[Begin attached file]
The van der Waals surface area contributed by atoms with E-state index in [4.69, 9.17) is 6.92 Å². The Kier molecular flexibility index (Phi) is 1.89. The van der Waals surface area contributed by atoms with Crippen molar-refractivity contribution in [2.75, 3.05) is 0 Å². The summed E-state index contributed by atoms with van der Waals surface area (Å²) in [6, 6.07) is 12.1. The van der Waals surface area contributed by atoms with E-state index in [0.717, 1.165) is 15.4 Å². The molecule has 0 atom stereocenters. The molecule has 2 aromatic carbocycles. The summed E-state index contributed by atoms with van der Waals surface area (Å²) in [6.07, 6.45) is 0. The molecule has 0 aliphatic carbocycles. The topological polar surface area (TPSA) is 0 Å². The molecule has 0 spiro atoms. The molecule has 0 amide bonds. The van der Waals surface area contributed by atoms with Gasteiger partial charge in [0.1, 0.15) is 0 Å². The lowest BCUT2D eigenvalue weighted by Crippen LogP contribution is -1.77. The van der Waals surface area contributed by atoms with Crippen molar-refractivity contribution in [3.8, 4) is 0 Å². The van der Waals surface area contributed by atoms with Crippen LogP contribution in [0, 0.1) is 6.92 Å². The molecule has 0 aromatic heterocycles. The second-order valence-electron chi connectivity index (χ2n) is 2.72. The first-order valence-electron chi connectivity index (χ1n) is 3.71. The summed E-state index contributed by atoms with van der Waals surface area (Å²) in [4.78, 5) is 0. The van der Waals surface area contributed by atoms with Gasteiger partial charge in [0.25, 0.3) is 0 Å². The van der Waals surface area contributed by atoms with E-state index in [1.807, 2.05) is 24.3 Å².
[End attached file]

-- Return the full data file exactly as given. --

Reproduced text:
The van der Waals surface area contributed by atoms with E-state index in [4.69, 9.17) is 6.92 Å². The Kier molecular flexibility index (Phi) is 1.89. The van der Waals surface area contributed by atoms with Crippen molar-refractivity contribution in [2.75, 3.05) is 0 Å². The summed E-state index contributed by atoms with van der Waals surface area (Å²) in [6, 6.07) is 12.1. The van der Waals surface area contributed by atoms with E-state index in [0.717, 1.165) is 15.4 Å². The molecule has 0 atom stereocenters. The molecule has 2 aromatic carbocycles. The summed E-state index contributed by atoms with van der Waals surface area (Å²) in [6.07, 6.45) is 0. The molecule has 0 aliphatic carbocycles. The topological polar surface area (TPSA) is 0 Å². The molecule has 0 spiro atoms. The molecule has 0 amide bonds. The van der Waals surface area contributed by atoms with Gasteiger partial charge in [0.1, 0.15) is 0 Å². The lowest BCUT2D eigenvalue weighted by Crippen LogP contribution is -1.77. The van der Waals surface area contributed by atoms with Crippen molar-refractivity contribution in [3.8, 4) is 0 Å². The van der Waals surface area contributed by atoms with Crippen LogP contribution in [0, 0.1) is 6.92 Å². The molecule has 0 aromatic heterocycles. The second-order valence-electron chi connectivity index (χ2n) is 2.72. The first-order valence-electron chi connectivity index (χ1n) is 3.71. The summed E-state index contributed by atoms with van der Waals surface area (Å²) in [4.78, 5) is 0. The van der Waals surface area contributed by atoms with Gasteiger partial charge in [0.25, 0.3) is 0 Å². The van der Waals surface area contributed by atoms with E-state index in [1.807, 2.05) is 24.3 Å².